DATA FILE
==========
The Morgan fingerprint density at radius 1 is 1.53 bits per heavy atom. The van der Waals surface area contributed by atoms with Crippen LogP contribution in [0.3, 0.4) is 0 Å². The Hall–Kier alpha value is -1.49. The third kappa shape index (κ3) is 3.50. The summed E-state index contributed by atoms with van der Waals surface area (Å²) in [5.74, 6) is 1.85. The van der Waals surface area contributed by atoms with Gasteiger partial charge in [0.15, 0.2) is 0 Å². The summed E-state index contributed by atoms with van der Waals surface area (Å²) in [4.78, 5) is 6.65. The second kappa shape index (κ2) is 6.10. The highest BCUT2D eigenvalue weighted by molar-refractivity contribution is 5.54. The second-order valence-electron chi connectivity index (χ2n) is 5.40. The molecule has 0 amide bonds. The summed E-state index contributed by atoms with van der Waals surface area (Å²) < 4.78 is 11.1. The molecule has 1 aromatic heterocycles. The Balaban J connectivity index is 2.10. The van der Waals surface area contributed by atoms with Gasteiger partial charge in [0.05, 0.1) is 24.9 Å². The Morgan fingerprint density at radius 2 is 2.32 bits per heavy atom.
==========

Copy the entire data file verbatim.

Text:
The Morgan fingerprint density at radius 1 is 1.53 bits per heavy atom. The van der Waals surface area contributed by atoms with Crippen LogP contribution in [0.3, 0.4) is 0 Å². The Hall–Kier alpha value is -1.49. The third kappa shape index (κ3) is 3.50. The summed E-state index contributed by atoms with van der Waals surface area (Å²) in [5.74, 6) is 1.85. The van der Waals surface area contributed by atoms with Gasteiger partial charge in [0.15, 0.2) is 0 Å². The summed E-state index contributed by atoms with van der Waals surface area (Å²) in [4.78, 5) is 6.65. The second kappa shape index (κ2) is 6.10. The highest BCUT2D eigenvalue weighted by molar-refractivity contribution is 5.54. The second-order valence-electron chi connectivity index (χ2n) is 5.40. The molecule has 0 amide bonds. The summed E-state index contributed by atoms with van der Waals surface area (Å²) < 4.78 is 11.1. The molecule has 1 aromatic heterocycles. The Balaban J connectivity index is 2.10. The van der Waals surface area contributed by atoms with Gasteiger partial charge in [0.05, 0.1) is 24.9 Å². The Morgan fingerprint density at radius 2 is 2.32 bits per heavy atom.